Interview with Expat- Jessenia Aviles

interview with expat Jessenia Aviles

Even though we rarely get to see one another anymore, Jessy is one of my dearest friends.  I met her years ago at our local gym during a group fitness class.  At the time I was recruiting new players for my female flag football league and I invited her to come play with us; I didn’t realize she was from Panama and knew next to nothing about American Football.  No worries!  She took to the league with the good-natured enthusiasm she approaches most of life with.  We went on to play multiple seasons of not just football together, but street hockey and dodgeball too and we simply became really great friends.

Jessy has always loved travel- the exploration of new places, the sights, the sounds, the flavors.  Sadly, the pandemic put an (hopefully temporary) end to her Flight Attendant career but I know that won’t keep her wings clipped for long.  She’s a born globetrotter.  Let’s ask her about her international move and how that molded the person she’s become.

When and why did you move from Panama to the US?

I moved to the US when I was 23, I married an American who was in the Air Force and was stationed in panama for 5 years. 

How does life differ between the two countries?  What positives and negatives do you recognize?

There is a lot of differences, my English wasn’t great so I struggled a little with the language. I couldn’t understand people with different accents. Some people got frustrated with me because they’d have to repeat things over and over again. Also the food is so different! I gained a lot of weight in the first two years of living in the US. Started drinking a lot of soda, which my mom never gave us when we were little. In Panama people are brutally honest, especially family, they would tell you exactly how they feel about you. They will tell you if you are skinny or if you gained weight. The culture in the US is different in that aspect, they are very nice and compliment you constantly but will never say something that may offend you. They just think it but don’t say it. 

What were the hardest aspects of immigrating? (what was the easiest?)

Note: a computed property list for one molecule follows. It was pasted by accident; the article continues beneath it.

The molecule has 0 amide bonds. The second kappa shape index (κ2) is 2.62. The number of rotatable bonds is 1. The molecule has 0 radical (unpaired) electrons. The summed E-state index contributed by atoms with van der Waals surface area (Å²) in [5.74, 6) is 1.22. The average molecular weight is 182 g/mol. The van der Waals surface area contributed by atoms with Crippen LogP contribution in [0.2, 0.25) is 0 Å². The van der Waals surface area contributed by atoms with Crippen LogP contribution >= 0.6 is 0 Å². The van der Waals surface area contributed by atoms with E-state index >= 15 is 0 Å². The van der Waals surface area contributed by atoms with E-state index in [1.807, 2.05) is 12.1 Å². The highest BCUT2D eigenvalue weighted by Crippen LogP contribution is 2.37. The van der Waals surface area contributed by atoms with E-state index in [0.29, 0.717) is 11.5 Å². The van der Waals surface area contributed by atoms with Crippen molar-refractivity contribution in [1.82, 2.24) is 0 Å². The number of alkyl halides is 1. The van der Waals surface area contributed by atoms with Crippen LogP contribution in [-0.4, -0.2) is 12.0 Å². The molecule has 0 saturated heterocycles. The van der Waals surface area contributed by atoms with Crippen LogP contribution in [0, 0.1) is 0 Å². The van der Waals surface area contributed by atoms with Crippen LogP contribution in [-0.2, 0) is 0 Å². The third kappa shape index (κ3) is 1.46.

The hardest was living away from my family, I missed them so much. The easiest was learning a new culture, I’m very curious and I like learning new things so it was an adventure.

Is there anything you wish you’d known then that you know now?  Do you have any advice for someone making a similar move?

I wish I knew about  getting too many credit cards. I used to go to the mall and come out with tons of shopping bags feeling like a Kardashian and thinking I’m rich. Credit is a lifestyle in the US and I learned real quick that has its consequences. I will advise anybody who is moving to the US for the first time to explore and to try to make as many friends as possible. Surrounding yourself with the right people will teach you a lot about the culture and the things we can and can not do.

Would you ever consider another international move? Do you plan on returning to Panama to live for an extended time?

I would move to another county in a second!  I don’t see myself returning to live in Panama. Just because I’ve been in the States for 25 years and I feel more part of the US than my country of origin. When I go to panama I feel like a tourist but you never know, life is very strange sometimes and living in Panama  may be a possibility

About the author

Megan Rodden

never met a vacation she didn't like. Megan is a self-centered, snarky, unambitious derelict... like most of her peers.

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© 2014 Megan Rodden and Phil Nagengast.